Laurie Goodstein from the NYT uses four metaphors now common parlance in the debate, "conjoined twins," "divorce," "walking away," and "fudge."
In each church, the conservatives and the liberals are bound together like brawling conjoined twins.
We probably have a lot of our DNA in common.
The liberals dominate the power centers of the denominations — the national offices and the legislative arms. The conservatives have threatened to walk away, but most have not because they say the church is rightfully, theologically, theirs.
They think we are walking separately, but we are still on the same road, whether they think so or not.
"It's all very well to threaten divorce, but it's another thing to go to the divorce court," said David C. Steinmetz, a professor of the history of Christianity at Duke Divinity School who has spent the last few years on schism watch.
It's true, because the real conflict will happen over property.
Members of both churches had looked to this year's conventions to clarify their positions on ordaining gay clergy members and blessing same-sex couples.
But instead, each convention produced the kind of parliamentary doublespeak that some Episcopalians call "Anglican fudge," a concoction often used to smooth over differences at meetings of the global Anglican Communion, of which the Episcopal Church is the American branch.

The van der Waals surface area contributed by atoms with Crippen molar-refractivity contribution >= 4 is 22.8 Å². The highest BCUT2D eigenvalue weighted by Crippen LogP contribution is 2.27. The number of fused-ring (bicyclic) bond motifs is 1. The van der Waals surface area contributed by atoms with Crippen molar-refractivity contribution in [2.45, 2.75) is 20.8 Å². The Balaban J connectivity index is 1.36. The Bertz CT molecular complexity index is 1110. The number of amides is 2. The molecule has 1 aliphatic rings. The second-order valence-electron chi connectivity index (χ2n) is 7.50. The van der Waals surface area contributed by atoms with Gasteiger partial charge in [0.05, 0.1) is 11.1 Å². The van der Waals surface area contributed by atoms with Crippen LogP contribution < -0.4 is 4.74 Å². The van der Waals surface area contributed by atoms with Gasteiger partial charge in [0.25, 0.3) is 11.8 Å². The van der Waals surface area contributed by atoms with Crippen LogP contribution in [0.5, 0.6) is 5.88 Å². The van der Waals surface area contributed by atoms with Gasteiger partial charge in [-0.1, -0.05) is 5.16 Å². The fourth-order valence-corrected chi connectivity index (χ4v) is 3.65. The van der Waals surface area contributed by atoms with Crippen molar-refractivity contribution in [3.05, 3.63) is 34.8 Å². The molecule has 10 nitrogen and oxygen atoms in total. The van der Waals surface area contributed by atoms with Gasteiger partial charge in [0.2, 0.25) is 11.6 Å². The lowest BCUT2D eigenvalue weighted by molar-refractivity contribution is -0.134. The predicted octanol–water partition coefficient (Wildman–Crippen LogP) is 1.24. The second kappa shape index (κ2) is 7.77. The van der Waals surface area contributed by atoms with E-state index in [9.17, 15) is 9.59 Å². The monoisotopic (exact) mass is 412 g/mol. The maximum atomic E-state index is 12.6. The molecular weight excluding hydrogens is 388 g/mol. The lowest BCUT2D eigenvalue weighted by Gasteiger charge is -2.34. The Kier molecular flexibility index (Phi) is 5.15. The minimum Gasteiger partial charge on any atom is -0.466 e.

Personally, I don't know what the problem with "fudge" is. Fudge is delicious. And it is perfectly sensible for words to be vague, if only to keep people, in practice, from judging each other so they can pray together.
..."If the communion puts its stock in this promise, it's going to be terribly deceived," said Bishop Robert Duncan of Pittsburgh, moderator of the Anglican Communion Network, a conservative group that has formed an alliance with conservative Anglicans in the developing world.
Bishop Duncan suggested in an interview that he had received assurances that the Anglican Communion would soon reprimand the Episcopal Church for disregarding orthodoxy.
Duncan has grand powers of discernment; and he knows that the Episcopal church deserves chastisement. Right back at ya! We're all sinners, my friend. For each chip of righteousness, I'll raise you two of hypocrisy.
The quote drips ressentiment.